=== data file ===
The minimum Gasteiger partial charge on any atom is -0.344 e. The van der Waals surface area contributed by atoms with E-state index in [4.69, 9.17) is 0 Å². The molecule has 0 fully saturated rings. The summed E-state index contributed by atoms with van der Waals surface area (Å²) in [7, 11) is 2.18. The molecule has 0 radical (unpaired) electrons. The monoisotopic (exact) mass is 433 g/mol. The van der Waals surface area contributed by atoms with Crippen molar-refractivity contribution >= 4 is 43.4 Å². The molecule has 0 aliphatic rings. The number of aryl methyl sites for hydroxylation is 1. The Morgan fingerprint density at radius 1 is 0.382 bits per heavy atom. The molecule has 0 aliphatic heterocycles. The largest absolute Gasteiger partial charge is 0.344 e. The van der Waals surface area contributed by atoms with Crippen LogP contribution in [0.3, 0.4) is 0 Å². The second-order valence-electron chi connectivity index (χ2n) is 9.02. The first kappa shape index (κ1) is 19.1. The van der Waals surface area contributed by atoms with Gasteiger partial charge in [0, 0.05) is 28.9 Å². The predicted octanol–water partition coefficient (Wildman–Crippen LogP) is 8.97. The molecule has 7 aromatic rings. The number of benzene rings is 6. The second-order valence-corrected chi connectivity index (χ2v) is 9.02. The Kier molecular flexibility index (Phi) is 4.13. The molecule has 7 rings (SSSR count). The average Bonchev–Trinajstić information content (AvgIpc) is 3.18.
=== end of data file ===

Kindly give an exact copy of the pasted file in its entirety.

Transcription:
The minimum Gasteiger partial charge on any atom is -0.344 e. The van der Waals surface area contributed by atoms with E-state index in [4.69, 9.17) is 0 Å². The molecule has 0 fully saturated rings. The summed E-state index contributed by atoms with van der Waals surface area (Å²) in [7, 11) is 2.18. The molecule has 0 radical (unpaired) electrons. The monoisotopic (exact) mass is 433 g/mol. The van der Waals surface area contributed by atoms with Crippen molar-refractivity contribution >= 4 is 43.4 Å². The molecule has 0 aliphatic rings. The number of aryl methyl sites for hydroxylation is 1. The Morgan fingerprint density at radius 1 is 0.382 bits per heavy atom. The molecule has 0 aliphatic heterocycles. The largest absolute Gasteiger partial charge is 0.344 e. The van der Waals surface area contributed by atoms with Crippen LogP contribution in [0.3, 0.4) is 0 Å². The second-order valence-electron chi connectivity index (χ2n) is 9.02. The first kappa shape index (κ1) is 19.1. The van der Waals surface area contributed by atoms with Gasteiger partial charge in [0, 0.05) is 28.9 Å². The predicted octanol–water partition coefficient (Wildman–Crippen LogP) is 8.97. The molecule has 7 aromatic rings. The number of benzene rings is 6. The second-order valence-corrected chi connectivity index (χ2v) is 9.02. The Kier molecular flexibility index (Phi) is 4.13. The molecule has 7 rings (SSSR count). The average Bonchev–Trinajstić information content (AvgIpc) is 3.18.